Anyway, if you want to avoid any risk, I’d say the best thing to do is to smile nicely and say “I’m sorry but no”.
9 – Religion in India
The most predominant religion in India is Hinduism, with around 80% of the population. Nevertheless when you talk to Hindus they claim it is not their religion but rather their way of living.
Whether they have 33 or 330 million gods, is rather a philosophical question. But the basic philosophy of Hinduism advocates that rivers, rocks, animals and humans are ultimately all divine.
You’ll probably see lots of hindu temples across the country destined for the different gods. Many people also have a god of their preference, who is sometimes the patron of the family. It is also common (and very interesting) to see the performance of pujas (worshiping rituals). I had the chance to experience them individually in a family home, in a temple or together with other millions of people in the Ganges river in Rishikesh for example.
The second most common religion in India is Islam. Muslims can be found mainly in the far north (close to the Pakistani border), and northeastern states. Hindus and Muslims cohabit mostly in peace with few exceptions, like when it comes to eating beef.
Christianity and other religions
There is a 2.3% share of Christians in India but I didn’t meet a single indian Christian during my trip. 0.7% of the population are Buddhists and they can be found mostly close to Nepal. India is also the home to the Dalai Lama and the Tibetan Government in Exile. They live in Dharamsala, a city marked by Tibetan Buddhism. India also has 0.4% of its population declared as Jainists. They can be found mostly in the northwestern part of the country.
Some 1.7% of the Indian population are Sikhs and they are predominant in the state of Punjab. That’s where they have their holiest place of worship: the Golden Temple, in Amritsar.
Sikhism is based on the spiritual teachings of Guru Nanak, which are found in the sacred scripture Guru Granth Sahib. The book is nowadays regarded as their final, sovereign and eternal living guru and is worshiped in the temples. The original one is kept in the Golden Temple and is taken care of as a person, being cleaned and ‘put to sleep’ daily.
One remarkable sign of Sikhs is the turban. For many people it’s their dearest item. My couchsurfing host in Chandigarh had dozens of them, on all different colours and fabrics.
He took great care of them and spent 1 hour every day putting it on his head, meticulously turning that long cloth around his hair and adjusting the folds correctly. A decent-looking turban is very well regarded socially! Many of them have never cut their hair or beards as a symbol of respect for the perfection of God’s creation.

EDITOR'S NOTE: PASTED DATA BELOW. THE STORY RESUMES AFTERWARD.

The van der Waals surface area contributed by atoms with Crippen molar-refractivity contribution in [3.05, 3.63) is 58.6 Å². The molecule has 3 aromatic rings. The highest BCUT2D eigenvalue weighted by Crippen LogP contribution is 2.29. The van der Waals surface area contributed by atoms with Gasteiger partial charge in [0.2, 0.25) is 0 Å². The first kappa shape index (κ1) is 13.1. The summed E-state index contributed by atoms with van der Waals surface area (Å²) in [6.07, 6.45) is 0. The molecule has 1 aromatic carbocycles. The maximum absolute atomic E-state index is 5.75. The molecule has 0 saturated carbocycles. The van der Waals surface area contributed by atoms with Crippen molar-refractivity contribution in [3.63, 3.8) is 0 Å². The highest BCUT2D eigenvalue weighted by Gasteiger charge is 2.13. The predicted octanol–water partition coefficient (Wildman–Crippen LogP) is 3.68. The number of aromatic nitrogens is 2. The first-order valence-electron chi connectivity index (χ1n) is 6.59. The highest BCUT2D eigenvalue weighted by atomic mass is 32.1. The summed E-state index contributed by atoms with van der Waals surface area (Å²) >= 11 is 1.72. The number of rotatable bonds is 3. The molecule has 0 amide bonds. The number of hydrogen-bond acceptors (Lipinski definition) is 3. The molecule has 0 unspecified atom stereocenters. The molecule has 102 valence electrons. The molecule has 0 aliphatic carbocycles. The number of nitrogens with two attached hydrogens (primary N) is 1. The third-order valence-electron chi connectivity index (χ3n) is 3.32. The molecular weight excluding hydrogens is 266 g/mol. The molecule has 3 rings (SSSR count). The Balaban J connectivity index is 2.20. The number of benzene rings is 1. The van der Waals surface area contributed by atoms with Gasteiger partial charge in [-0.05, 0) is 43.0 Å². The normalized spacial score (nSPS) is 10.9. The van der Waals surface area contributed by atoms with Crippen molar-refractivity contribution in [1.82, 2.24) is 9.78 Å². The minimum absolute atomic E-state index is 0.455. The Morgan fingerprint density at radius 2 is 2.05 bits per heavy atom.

10 – Castes
Caste is a form of social stratification and is still very present in Indian society. It is characterized as the hereditary transmission of a lifestyle, distinguished by relative degrees of social status and ritual purity or pollution.
The system is very intricate and hard to understand for a foreigner. Even though it is becoming less relevant, I still met many guys who told me really proudly that they were Brahmins, or the top of the caste system. Conversely, I read about several cases of Dalits (the lowest level of the Hindu caste system) who had gone as far as phd degrees and then killed themselves. They were not able to bear the daily prejudice and segregation.
11 – Climate in India
I guess most of us think India is always hot and humid, but that’s not true.
Alright, Mumbai was the muggiest experience of my life, where I barely stepped out in the street and instantly the sweat started dripping.
But India can be really cold too. If you’re planning to visit the North (like the Ladakh region) in the winter, prepare for cold and snow. There are several winter holiday destinations in the Himalayan area and some of the access roads can get blocked after heavy snowfalls.
The South is known for having more mild temperatures, with humid tropical regions supporting rainforests in the southwest and drier tropical weather in the southeast. The west part of the country (mostly Rajasthan) is characterized by arid desert.
The monsoons happen from June to September and slowly sweep across the country, bringing heavy precipitation mainly in the central region. It’s not advisable to visit India during the monsoon, unless you’re willing to visit everywhere under heavy summer storms.
12 – Shopping
Shopping is really cheap in India and you can find pretty much anything – clothes, jewelry and precious stones, fabrics and shawls, tapestry, silver, religious stuff and so much more. I have some friends who paid their whole trips to India by selling things back at home. It’s something to consider.
Always bargain. They’ll always tell you a much higher price and will lower it down according to your bargaining power, appearance and background. That’s right. I think in many occasions being a Brazilian brunette, dressed as an Indian helped me get a better price than say a blond German dressed in western clothes.
The currency in India is the rupee and it orbits around 0.014 and 0.02 of a dollar. You can get a lot with little money and the luxury you want to have in your travels depends on how much you’re willing to invest. I did couchsurfing in many places, stayed in relatively cheap ashrams and ate from simple restaurants. But you can also indulge in beautiful resorts and fine dining restaurants, go on organized tours and travel with a lot more luxury. India offers endless possibilities, for all tastes and budgets.
This list is not intended to be taken as a general rule, because India is such a diverse, ever-changing, dynamic country. But those were some points that I think are worth taking into consideration before traveling to this incredible country.
Hope they will help with planning your trip to India and make your travels easier and more enjoyable!
During this amazing trip, I had the most revealing insights in my life, and realized what I love doing the most. I wrote a book about finding love, happiness, self-knowledge and empowerment. You can read more about it here:
Follow my Instagram for pictures of the current places I’m exploring:
Click on the Instagram item on the sidebar or search for @worldbyterra
Thanks for liking, commenting and sharing!